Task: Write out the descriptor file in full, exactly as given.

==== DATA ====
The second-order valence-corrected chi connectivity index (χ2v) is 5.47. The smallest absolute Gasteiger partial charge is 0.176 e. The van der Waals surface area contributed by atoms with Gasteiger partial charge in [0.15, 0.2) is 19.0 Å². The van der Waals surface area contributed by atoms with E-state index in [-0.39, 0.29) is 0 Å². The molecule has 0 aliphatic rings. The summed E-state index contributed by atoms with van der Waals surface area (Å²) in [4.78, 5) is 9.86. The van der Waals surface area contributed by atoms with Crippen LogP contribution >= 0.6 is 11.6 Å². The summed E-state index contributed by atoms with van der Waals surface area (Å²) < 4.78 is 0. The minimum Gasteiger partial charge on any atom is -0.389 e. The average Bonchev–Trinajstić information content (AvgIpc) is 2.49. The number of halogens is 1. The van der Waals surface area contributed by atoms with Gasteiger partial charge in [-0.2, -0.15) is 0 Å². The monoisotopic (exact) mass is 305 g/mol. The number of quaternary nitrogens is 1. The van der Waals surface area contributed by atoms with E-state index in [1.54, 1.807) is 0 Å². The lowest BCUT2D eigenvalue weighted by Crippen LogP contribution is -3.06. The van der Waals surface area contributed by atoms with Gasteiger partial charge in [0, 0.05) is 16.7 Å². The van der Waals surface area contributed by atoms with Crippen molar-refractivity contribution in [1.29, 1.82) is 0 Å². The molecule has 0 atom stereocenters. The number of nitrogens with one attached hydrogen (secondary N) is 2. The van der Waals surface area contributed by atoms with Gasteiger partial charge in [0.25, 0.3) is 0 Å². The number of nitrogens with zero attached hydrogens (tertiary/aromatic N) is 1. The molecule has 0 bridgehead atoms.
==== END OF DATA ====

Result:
The second-order valence-corrected chi connectivity index (χ2v) is 5.47. The smallest absolute Gasteiger partial charge is 0.176 e. The van der Waals surface area contributed by atoms with Gasteiger partial charge in [0.15, 0.2) is 19.0 Å². The van der Waals surface area contributed by atoms with E-state index in [-0.39, 0.29) is 0 Å². The molecule has 0 aliphatic rings. The summed E-state index contributed by atoms with van der Waals surface area (Å²) in [4.78, 5) is 9.86. The van der Waals surface area contributed by atoms with Crippen LogP contribution >= 0.6 is 11.6 Å². The summed E-state index contributed by atoms with van der Waals surface area (Å²) < 4.78 is 0. The minimum Gasteiger partial charge on any atom is -0.389 e. The average Bonchev–Trinajstić information content (AvgIpc) is 2.49. The number of halogens is 1. The van der Waals surface area contributed by atoms with Gasteiger partial charge in [-0.2, -0.15) is 0 Å². The monoisotopic (exact) mass is 305 g/mol. The number of quaternary nitrogens is 1. The van der Waals surface area contributed by atoms with E-state index in [1.54, 1.807) is 0 Å². The lowest BCUT2D eigenvalue weighted by Crippen LogP contribution is -3.06. The van der Waals surface area contributed by atoms with Gasteiger partial charge in [0, 0.05) is 16.7 Å². The van der Waals surface area contributed by atoms with Crippen molar-refractivity contribution in [1.29, 1.82) is 0 Å². The molecule has 0 atom stereocenters. The number of nitrogens with one attached hydrogen (secondary N) is 2. The van der Waals surface area contributed by atoms with Gasteiger partial charge in [0.25, 0.3) is 0 Å². The number of nitrogens with zero attached hydrogens (tertiary/aromatic N) is 1. The molecule has 0 bridgehead atoms.